The one place he won't be is out on the rails, where a prying television camera might betray him to his employers. "We'll be here all meeting," says Finbar of the handy spot a length and a half from the bar.
Finbar and his friends, Pat and John (some names have been changed to protect the guilty of conscience), are from County Cork and part of what may be the most benign exodus in the history of a country that is accustomed to mass movements. Around 5,000 Irishmen make the annual pilgrimage to Cheltenham, and few leave disappointed.
"I've been coming 20 years and it gets better every year," Pat says. "There's a buzz about the place we can't resist.
"It's the best National Hunt there is," Finbar adds. "They go at a terrific lick. There are no tactics here. Nobody avoids Cheltenham."
Even a local inflation rate that would put Kenneth Clarke out of a job is greeted with tolerance. "I don't know that the money really matters. We know the prices are up this week. We'd do the same ourselves," Pat says.
There is much talk of wives but no chance of the distaff side being invited to join the party
"What we do is ring them up in the evening and say our backs are hurting, and we're not enjoying it, and how we miss them," Finbar says.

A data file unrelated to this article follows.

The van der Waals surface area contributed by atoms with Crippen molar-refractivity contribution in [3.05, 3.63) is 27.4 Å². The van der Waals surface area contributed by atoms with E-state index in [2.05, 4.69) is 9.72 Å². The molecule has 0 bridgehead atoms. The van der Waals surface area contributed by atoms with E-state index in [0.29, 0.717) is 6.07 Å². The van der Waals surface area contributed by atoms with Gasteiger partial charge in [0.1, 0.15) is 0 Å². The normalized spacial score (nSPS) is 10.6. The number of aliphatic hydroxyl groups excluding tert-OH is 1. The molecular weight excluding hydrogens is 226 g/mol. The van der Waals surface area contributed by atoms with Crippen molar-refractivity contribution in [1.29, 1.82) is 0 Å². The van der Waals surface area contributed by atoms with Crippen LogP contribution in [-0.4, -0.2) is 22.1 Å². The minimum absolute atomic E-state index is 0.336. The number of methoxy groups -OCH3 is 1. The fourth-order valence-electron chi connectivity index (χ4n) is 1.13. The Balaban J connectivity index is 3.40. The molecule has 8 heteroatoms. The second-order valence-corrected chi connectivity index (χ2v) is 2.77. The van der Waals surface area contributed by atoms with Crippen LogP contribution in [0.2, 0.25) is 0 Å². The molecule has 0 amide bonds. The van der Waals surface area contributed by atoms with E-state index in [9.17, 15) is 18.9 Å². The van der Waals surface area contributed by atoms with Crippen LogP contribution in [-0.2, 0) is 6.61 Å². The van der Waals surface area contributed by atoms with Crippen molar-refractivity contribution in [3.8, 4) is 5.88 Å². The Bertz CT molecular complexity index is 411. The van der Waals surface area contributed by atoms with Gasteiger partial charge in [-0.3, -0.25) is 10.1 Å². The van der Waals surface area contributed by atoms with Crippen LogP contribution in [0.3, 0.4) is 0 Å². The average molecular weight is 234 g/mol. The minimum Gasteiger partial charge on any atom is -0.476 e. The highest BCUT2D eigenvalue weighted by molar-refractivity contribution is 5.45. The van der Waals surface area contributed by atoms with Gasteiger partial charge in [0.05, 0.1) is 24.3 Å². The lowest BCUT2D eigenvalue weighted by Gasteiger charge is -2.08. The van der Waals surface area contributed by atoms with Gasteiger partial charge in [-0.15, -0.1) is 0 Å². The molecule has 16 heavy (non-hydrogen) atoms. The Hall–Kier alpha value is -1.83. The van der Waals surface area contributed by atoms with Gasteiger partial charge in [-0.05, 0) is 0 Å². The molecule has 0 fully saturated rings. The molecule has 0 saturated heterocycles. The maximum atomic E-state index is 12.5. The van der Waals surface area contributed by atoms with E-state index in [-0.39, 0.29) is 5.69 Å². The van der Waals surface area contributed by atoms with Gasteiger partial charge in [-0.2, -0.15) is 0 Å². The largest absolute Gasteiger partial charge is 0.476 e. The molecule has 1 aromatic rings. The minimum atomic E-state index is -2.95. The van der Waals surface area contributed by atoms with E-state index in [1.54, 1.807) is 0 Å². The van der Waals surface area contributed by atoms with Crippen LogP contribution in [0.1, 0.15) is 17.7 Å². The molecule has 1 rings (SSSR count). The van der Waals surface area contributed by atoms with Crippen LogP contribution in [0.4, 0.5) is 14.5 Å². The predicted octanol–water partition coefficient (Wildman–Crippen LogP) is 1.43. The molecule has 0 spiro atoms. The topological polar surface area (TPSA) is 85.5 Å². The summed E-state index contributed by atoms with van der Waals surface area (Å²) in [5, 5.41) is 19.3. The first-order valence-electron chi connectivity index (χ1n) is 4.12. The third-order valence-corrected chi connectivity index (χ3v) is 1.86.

The Festival began badly for the Irish, with the nation which produced seven successes last year emerging winnerless from the opening day's hostilities. In common with most of their countrymen, Finbar, Pat and John were nursing their bruises before yesterday's first race. "I think we could see some strokes pulled today. It's time to watch the fellahs in the big hats," Finbar says.
Just then J P McManus, owner of Istabraq - the Irish banker of the meeting, appears on a TV screen. "And there's the fellah with the biggest hat of all," Finbar adds in a tone close to veneration.
Only Pat backed Istabraq, but all three cheered him home. There was approval of every aspect of his Irishness. For jockey Charlie Swan: "Oh sure, everybody knows Charlie. He's the most approachable fellah you could want." For trainer Aidan O'Brien: "A lovely unassuming fellah." And for McManus: "J P is the man." The second Irish victory, by Florida Pearl in the closing bumper, went some way to restoring national pride.
Finbar explained that they did not back horses just because the beasts in question were Irish ("betting is not about sentiment") but if their horse was beaten, they would always cheer an Irish one home. Which explained why all would be rooting for Danoli in today's Gold Cup, although none was certain to support him financially.
"He's our Desert Orchid. He's the horse who's in the colours of the housewives of Ireland," John said.
Pat, who was there for Dawn Run's victory in 1986, reckons a Danoli triumph would be even bigger. "It will be up there with Arkle," he says. "Arkle was the greatest there has ever been, but Danoli would be an unbelieveable achievement. If he wins, there will be a riot here."
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